HEALTH

Cub Foods addresses gluten allergies with diet management program

BY Allison Cerra

STILLWATER, Minn. Supervalu’s Cub Foods is looking to help customers with gluten sensitivity with the launch of a new, informative diet management program at its stores located in Minnesota, Illinois and Wisconsin.

Developed by Supervalu’s health-and-wellness team and dietitians, the program will roll out in phases over the next three months. The program will present in-store signage about gluten-free foods in Cub Foods stores — as well as in Supervalu’s family of other stores — and also will feature gluten-free shopping lists and guides. In addition to recipes, more extensive gluten-free shopping lists and snack and meal solutions will be available on the stores’ websites.

The new program builds on Supervalu’s Nutrition iQ program, an in-store nutrition ratings system to help customers identify healthy food choices.

“For people suffering from gluten intolerance, eating foods with gluten causes inflammation and damage to the lining of the small intestine, which can result in nutrients passing through the body without being absorbed. This may contribute to other health concerns, including malnutrition, some types of cancers and a variety of autoimmune diseases,” said Anthony Provenzano, Supervalu pharmacy director of clinical programs. “As a whole, the U.S. population is seeing an uptick in gluten intolerance, and there are many more people who have it — but don’t know it. This program is designed to help people manage a gluten-free diet and hopefully encourage others to seek advice from a healthcare professional about a possible sensitivity to gluten.”

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Express Scripts looks to curb nonadherence among patients

BY Alaric DeArment

ST. LOUIS Pharmacy benefit manager Express Scripts said it has created a way to accurately predict which patients were most at risk of not adhering to their medications.

The PBM announced Monday that it had created a computer model that could predict whether a patient would fail to take medications as prescribed up to a year in advance, allowing early intervention to improve adherence. The company said patent protection for the model is pending. According to Express Scripts’ 2009 Drug Trend Report, nonadherence results in $106 billion being wasted on increased medical costs every year.

“The problem of nonadherence isn’t new — it’s easy to walk through a hospital and identify people who would not be there if they had simply taken their medications,” Express Scripts chief medical officer Steven Miller said. “But our new predictive models allow us to do something that wasn’t possible before: better identify those patients before they run into trouble and tailor practical, patient-centric solutions that target the specific factors that put them at risk for nonadherence.”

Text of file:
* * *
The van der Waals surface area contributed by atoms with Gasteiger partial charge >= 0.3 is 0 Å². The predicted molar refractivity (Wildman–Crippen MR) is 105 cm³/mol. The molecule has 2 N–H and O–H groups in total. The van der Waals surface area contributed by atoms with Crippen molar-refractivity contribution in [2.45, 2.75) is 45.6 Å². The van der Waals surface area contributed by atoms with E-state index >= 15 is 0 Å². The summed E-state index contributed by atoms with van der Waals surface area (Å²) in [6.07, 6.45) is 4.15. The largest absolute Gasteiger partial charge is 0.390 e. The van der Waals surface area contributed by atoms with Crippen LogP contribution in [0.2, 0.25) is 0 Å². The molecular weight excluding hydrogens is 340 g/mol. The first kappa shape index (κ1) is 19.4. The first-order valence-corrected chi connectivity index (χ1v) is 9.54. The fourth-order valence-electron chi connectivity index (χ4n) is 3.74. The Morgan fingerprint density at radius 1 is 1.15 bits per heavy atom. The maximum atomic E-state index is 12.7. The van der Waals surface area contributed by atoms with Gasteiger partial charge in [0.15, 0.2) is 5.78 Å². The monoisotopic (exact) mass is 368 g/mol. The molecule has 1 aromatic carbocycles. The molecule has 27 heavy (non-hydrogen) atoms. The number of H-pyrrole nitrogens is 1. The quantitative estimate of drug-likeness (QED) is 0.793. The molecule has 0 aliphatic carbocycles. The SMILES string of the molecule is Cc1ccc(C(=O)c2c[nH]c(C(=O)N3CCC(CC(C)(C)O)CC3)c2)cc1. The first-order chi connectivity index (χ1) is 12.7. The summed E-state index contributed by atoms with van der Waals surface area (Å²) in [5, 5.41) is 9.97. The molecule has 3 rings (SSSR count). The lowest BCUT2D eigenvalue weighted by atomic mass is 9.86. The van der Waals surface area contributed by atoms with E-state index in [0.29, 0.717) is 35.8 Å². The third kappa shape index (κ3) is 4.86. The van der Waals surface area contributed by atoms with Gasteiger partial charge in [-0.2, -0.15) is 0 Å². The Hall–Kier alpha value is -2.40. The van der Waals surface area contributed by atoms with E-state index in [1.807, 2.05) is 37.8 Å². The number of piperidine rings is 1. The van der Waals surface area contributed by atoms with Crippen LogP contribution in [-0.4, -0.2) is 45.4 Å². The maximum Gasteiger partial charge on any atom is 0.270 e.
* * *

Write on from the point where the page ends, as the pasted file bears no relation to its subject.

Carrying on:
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Alcon introduces new lubricant eye drops

BY Michael Johnsen

HUENENBERG, Switzerland Alcon on Monday announced the launch of Systane Balance lubricant eye drops, formulated with HP Guar, borate, sorbitol, propylene glycol and Alcon’s exclusive LipiTech System — an emulsion technology of mineral oil and an anionic phospholipid. The new eye drop is designed to restore the lipid layer and the natural tear film to allow for relief of dry-eye symptoms.

 

“We are dedicated to applying scientific rigor to discover treatments for chronic conditions, such as dry eye,” stated Sabri Markabi, Alcon chief medical officer and SVP research and development. “[For example], meibomian gland dysfunction is a significant cause of dry eye symptoms, and now patients who suffer from dry eye associated with MGD can use Systane Balance to restore their lipid layer, re-establish their natural tear film and maintain their tear film stability.”

 

 

MGD is the most common cause of evaporative dry eye, with an estimated 50% of dry-eye patients experiencing MGD. Physicians observed an association between the use of Systane Balance and better tear film stabilization, as well as an improvement in the thickening of the lipid layer, which are desirable characteristics in treating dry eye. Unlike some other drops where blurring may be a concern, patients reported minimal blur after instilling drops of Systane Balance, the company stated.

 

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